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Lapbooking Versus Notebooking

Updated on September 28, 2016

What is the difference between lapbooking and notebooking?

Lapbooking and notebooking are both popular among homeschoolers now. I will take you through some basic characteristics of each and hopefully answer these questions:

  • What are these learning methods?
  • How are they similar?
  • How are they different?
  • Which one is best for my child?
  • Can I mix them up into something new?

photo credit

Lapbooking & Notebooking

They are both excellent ways to document learning! One may suit a particular child better than the other. Evaluate the features and limitations of each, and choose the best fit for your homeschool situation.

Basic Lapbooks

A picture is worth a thousand words, so if you're not sure what a lapbook is, take some time to look at these lapbook examples.

Common Features of Lapbooks

Lapbooks are as individual as the students making them, but here are some common characteristics of most lapbooks.

  1. minibooks or foldables -- small books with interesting folds and flaps that just beg to be opened.

  2. all minibooks focus on a central topic

  3. minibooks are affixed into a file folder (or cardstock) folded into a shutterfold

  4. lapbooking offers the opportunity to be creative with colors, folds, graphics, drawings, etc.

  5. lapbooking is highly graphic -- lots of images, drawings, shapes, colors, and pictures.

Standard Notebooking Pages

Common Features of Notebooking

Notebooking is very flexible, so a notebook can contain most anything! But for the sake of explanation, here are some things most people could agree that notebooking commonly has.

  • Sheets of paper, three hole punched and put into a binder or a pre-bound notebook of lined or unlined paper.

  • Text is written by the student.

  • The page has graphics of some kind-- drawn by the student or pre-printed on the page.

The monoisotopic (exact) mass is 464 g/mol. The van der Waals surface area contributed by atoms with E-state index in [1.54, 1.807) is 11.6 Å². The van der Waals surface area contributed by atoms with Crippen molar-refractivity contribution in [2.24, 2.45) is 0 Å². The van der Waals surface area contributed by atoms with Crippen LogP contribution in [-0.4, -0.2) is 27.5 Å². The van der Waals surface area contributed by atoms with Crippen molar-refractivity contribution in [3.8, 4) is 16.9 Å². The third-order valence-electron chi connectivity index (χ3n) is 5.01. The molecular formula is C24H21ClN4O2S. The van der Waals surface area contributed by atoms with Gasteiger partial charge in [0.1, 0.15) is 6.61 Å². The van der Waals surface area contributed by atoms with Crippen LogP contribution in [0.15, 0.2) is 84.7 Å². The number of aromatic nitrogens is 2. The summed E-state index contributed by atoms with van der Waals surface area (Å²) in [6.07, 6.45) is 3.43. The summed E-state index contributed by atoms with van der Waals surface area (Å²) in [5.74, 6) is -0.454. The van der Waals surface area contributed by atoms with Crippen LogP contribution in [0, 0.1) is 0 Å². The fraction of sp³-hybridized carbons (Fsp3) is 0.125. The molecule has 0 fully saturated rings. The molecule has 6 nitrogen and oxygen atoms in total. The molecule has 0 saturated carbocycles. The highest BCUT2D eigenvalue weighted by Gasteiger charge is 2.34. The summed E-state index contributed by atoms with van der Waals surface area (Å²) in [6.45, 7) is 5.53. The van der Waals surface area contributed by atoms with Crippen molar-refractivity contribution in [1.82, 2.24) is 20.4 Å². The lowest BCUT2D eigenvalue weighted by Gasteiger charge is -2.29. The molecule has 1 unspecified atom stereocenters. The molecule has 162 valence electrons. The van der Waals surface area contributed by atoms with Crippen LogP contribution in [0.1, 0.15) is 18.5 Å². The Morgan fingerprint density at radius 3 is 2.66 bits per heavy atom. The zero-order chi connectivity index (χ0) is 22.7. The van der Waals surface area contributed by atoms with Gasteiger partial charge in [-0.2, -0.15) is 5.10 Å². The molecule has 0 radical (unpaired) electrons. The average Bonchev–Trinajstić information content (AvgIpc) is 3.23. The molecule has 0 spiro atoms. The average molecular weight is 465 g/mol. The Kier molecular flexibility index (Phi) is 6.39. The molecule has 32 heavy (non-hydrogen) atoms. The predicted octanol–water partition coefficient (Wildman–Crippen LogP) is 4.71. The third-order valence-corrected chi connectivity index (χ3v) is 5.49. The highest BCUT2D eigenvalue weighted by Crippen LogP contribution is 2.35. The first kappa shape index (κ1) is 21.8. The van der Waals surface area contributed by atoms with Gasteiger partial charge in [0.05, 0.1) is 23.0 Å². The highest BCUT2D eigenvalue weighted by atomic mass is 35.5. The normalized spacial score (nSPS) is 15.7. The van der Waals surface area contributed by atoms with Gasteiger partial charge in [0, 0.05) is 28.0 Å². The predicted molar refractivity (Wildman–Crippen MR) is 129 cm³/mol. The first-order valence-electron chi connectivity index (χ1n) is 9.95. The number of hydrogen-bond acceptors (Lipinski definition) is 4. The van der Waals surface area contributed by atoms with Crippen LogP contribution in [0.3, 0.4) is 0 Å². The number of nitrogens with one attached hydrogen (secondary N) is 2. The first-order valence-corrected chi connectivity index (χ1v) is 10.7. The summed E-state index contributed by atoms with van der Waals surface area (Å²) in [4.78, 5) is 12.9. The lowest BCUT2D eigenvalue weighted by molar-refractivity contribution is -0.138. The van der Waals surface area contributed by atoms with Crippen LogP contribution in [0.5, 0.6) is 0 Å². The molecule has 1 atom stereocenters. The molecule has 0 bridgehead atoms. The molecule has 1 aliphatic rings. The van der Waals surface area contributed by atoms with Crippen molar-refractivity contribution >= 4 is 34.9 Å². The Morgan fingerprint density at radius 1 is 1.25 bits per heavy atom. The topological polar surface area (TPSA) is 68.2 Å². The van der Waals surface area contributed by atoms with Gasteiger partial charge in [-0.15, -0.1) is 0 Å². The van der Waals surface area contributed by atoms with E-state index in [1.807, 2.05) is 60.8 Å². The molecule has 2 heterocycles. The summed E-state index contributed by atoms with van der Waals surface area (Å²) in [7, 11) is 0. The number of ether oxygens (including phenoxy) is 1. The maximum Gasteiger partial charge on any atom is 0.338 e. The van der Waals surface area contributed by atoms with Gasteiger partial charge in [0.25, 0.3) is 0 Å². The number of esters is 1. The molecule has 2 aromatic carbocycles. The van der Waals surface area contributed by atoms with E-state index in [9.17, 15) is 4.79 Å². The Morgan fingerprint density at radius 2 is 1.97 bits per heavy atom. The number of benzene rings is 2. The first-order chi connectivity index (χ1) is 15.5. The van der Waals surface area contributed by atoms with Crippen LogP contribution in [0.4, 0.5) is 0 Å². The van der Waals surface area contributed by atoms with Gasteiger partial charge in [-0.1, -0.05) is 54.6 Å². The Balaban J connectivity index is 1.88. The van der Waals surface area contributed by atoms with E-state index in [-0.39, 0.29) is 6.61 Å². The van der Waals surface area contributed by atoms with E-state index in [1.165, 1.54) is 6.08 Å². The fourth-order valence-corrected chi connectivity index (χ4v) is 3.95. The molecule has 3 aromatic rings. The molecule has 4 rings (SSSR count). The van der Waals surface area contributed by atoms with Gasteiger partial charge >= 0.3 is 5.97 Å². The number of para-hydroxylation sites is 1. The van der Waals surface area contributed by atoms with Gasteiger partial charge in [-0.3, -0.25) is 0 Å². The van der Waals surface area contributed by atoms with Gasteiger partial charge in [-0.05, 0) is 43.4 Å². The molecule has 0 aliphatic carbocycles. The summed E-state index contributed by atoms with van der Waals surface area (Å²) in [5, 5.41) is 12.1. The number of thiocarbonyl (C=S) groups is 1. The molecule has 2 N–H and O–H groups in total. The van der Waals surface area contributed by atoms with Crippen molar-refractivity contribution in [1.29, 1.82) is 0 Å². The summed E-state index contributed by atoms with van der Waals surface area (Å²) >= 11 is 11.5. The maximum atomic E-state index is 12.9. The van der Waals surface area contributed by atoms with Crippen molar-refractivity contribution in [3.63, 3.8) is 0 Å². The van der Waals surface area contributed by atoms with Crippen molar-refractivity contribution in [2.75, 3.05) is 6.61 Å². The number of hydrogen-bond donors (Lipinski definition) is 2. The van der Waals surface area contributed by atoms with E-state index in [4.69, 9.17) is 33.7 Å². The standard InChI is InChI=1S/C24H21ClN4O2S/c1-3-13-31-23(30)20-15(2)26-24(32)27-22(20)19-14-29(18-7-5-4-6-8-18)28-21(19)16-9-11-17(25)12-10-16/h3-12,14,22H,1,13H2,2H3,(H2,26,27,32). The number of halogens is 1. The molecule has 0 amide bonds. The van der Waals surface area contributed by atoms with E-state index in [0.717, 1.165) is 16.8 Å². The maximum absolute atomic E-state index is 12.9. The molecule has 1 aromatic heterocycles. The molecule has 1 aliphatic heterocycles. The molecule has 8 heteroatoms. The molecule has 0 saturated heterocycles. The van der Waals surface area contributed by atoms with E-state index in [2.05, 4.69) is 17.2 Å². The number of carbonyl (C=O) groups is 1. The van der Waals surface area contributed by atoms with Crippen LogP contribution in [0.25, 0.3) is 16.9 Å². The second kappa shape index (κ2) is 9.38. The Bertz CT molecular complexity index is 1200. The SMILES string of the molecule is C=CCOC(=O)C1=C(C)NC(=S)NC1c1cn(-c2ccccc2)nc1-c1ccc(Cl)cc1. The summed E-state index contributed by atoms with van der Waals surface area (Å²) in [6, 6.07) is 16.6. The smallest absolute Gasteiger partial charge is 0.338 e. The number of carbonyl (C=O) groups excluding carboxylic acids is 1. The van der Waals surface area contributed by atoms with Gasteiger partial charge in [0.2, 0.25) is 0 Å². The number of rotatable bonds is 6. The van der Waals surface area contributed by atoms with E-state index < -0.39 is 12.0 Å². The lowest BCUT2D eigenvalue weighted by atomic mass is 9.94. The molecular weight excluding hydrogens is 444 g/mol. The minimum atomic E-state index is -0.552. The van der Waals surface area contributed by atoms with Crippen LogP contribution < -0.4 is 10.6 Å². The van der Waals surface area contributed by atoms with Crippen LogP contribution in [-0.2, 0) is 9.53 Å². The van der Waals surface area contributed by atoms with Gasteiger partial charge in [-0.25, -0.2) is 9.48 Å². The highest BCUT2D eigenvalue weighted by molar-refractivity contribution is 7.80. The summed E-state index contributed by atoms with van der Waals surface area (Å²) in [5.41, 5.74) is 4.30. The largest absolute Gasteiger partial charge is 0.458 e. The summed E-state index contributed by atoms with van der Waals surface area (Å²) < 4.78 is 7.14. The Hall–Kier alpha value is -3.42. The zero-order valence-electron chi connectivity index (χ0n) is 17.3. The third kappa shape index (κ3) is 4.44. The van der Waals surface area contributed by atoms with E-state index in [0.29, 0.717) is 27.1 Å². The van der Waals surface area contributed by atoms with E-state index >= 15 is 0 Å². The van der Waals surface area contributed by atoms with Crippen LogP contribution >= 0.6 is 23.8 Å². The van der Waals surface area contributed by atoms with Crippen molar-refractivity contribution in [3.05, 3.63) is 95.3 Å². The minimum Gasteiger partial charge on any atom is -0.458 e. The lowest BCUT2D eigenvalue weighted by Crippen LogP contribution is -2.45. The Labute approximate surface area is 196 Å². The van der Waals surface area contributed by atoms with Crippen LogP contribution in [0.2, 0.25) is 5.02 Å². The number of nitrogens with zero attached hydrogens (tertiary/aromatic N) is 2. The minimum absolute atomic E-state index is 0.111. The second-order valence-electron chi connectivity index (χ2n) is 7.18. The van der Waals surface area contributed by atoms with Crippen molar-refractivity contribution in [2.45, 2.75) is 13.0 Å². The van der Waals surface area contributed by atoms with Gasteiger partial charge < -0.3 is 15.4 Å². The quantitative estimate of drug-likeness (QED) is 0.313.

• A notebook could very broad -- history, science, poetry, nature, 5th grade, etc.

  • Notebooking is highly text oriented -- lots of written words with graphics to complement them.

  • Notebook pages can be narrations from your child's reading, copywork, maps, quotes, poems, images cut from magazines or printed from the Internet, drawings, and writing assignments.

Combining Lapbooking and Notebooking - the best of both worlds

What if you want to use both? You certainly can! You can do lapbooks for some topics and make notebooks for others.

Or you can mix them up by putting elements of notebooking into a lapbook or by putting minibooks into a notebook!

Some people call this mixture "lap-n-note."

Ways to do this:

  • affix minibooks to cardstock and file in the notebook. Visit Notebooking Pages for some beautiful free templates to help you do this!
  • use sheet protectors to hold minibooks in notebooks
  • put the entire lapbook into a three ring binder
  • poke holes in notebooking pages and use brads/paper fasteners to affix them to the lapbook
  • attach the front of a 3 pronged folder to the back of a lapbook; put your notebooking pages into the folder and you minibooks in the traditional lapbook shutterfold.

See these posts below for more ideas and great photos!

Mixture of Lapbooking and Notebooking

Here are photo examples of combining both lapbooking and notebooking.

Zuni pot minibook inside a notebook.


Notebooking Success eBook - A How to Manual for Notebooking in Homeschool

If you want to learn more about how to use notebooking in your homeschool, Notebooking Success is a wonderful guide.

Written by a homeschool mom who has used notebooking for many years, Notebooking Success shows how to use notebooking to promote learning and retention. There are specific suggestions for different grade levels and for using notebooking with several styles of homeschool.

Which one should I use?

When choosing which to use -- lapbooking or notebooking -- here are some things to consider.

  • Lapbooks are generally more suitable for smaller projects that will have a definite end to them, for example a unit study (the orchestra, volcanoes, or the rainforest) or a time period within your history curriculum (Colonial America, Ancient Greece, or New World Exploration).
  • Notebooking, on the other hand, is often used when a topic or project is more ongoing and will have more related documentation.
  • Many people transition from lapbooking to notebooking as their children age.

Some people think that lapbooking fits a more creative child. Certainly, lapbooking does offer a lot of chances to be creative with colored papers, fancy folds, and artwork. But notebooking can be equally as creative. But if your child despises cutting, pasting, and drawing, you may want to avoid lapbooking or modify it to limit how much of the "crafty" part the child himself has to do.Some homeschoolers find certain topics lend themselves better to notebooking or to lapbooking.

The bottom line is that you won't know until you try. So, attempt a bit of each one and choose which one best suits your children.


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